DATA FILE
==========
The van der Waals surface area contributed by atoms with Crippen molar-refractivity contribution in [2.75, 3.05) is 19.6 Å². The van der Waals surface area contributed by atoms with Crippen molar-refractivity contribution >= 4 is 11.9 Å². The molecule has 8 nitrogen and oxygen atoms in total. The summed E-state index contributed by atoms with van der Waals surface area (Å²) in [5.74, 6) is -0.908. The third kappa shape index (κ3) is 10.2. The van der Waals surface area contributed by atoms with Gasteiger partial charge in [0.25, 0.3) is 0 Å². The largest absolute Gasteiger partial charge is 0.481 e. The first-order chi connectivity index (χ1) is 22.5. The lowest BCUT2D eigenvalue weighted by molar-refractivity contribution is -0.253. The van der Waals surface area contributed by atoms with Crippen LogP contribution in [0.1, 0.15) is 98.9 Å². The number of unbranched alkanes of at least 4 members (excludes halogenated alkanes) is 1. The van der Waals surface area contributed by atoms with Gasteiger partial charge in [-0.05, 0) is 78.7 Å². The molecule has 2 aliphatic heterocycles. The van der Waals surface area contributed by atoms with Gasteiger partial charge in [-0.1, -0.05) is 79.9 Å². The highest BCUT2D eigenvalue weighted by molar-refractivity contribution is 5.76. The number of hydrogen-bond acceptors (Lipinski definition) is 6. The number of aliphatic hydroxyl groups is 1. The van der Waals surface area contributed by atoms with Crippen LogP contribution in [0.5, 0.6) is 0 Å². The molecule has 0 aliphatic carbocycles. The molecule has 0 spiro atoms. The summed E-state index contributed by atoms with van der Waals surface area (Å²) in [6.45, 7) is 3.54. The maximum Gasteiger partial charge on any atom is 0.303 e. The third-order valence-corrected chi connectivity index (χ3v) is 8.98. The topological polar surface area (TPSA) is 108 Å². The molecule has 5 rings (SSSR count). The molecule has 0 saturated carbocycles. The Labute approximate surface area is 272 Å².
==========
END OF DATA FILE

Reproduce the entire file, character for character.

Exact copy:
The van der Waals surface area contributed by atoms with Crippen molar-refractivity contribution in [2.75, 3.05) is 19.6 Å². The van der Waals surface area contributed by atoms with Crippen molar-refractivity contribution >= 4 is 11.9 Å². The molecule has 8 nitrogen and oxygen atoms in total. The summed E-state index contributed by atoms with van der Waals surface area (Å²) in [5.74, 6) is -0.908. The third kappa shape index (κ3) is 10.2. The van der Waals surface area contributed by atoms with Gasteiger partial charge in [0.25, 0.3) is 0 Å². The largest absolute Gasteiger partial charge is 0.481 e. The first-order chi connectivity index (χ1) is 22.5. The lowest BCUT2D eigenvalue weighted by molar-refractivity contribution is -0.253. The van der Waals surface area contributed by atoms with Crippen LogP contribution in [0.1, 0.15) is 98.9 Å². The number of unbranched alkanes of at least 4 members (excludes halogenated alkanes) is 1. The van der Waals surface area contributed by atoms with Gasteiger partial charge in [-0.05, 0) is 78.7 Å². The molecule has 2 aliphatic heterocycles. The van der Waals surface area contributed by atoms with Gasteiger partial charge in [-0.1, -0.05) is 79.9 Å². The highest BCUT2D eigenvalue weighted by molar-refractivity contribution is 5.76. The number of hydrogen-bond acceptors (Lipinski definition) is 6. The number of aliphatic hydroxyl groups is 1. The van der Waals surface area contributed by atoms with Crippen LogP contribution in [0.5, 0.6) is 0 Å². The molecule has 0 aliphatic carbocycles. The molecule has 0 spiro atoms. The summed E-state index contributed by atoms with van der Waals surface area (Å²) in [6.45, 7) is 3.54. The maximum Gasteiger partial charge on any atom is 0.303 e. The third-order valence-corrected chi connectivity index (χ3v) is 8.98. The topological polar surface area (TPSA) is 108 Å². The molecule has 5 rings (SSSR count). The molecule has 0 saturated carbocycles. The Labute approximate surface area is 272 Å².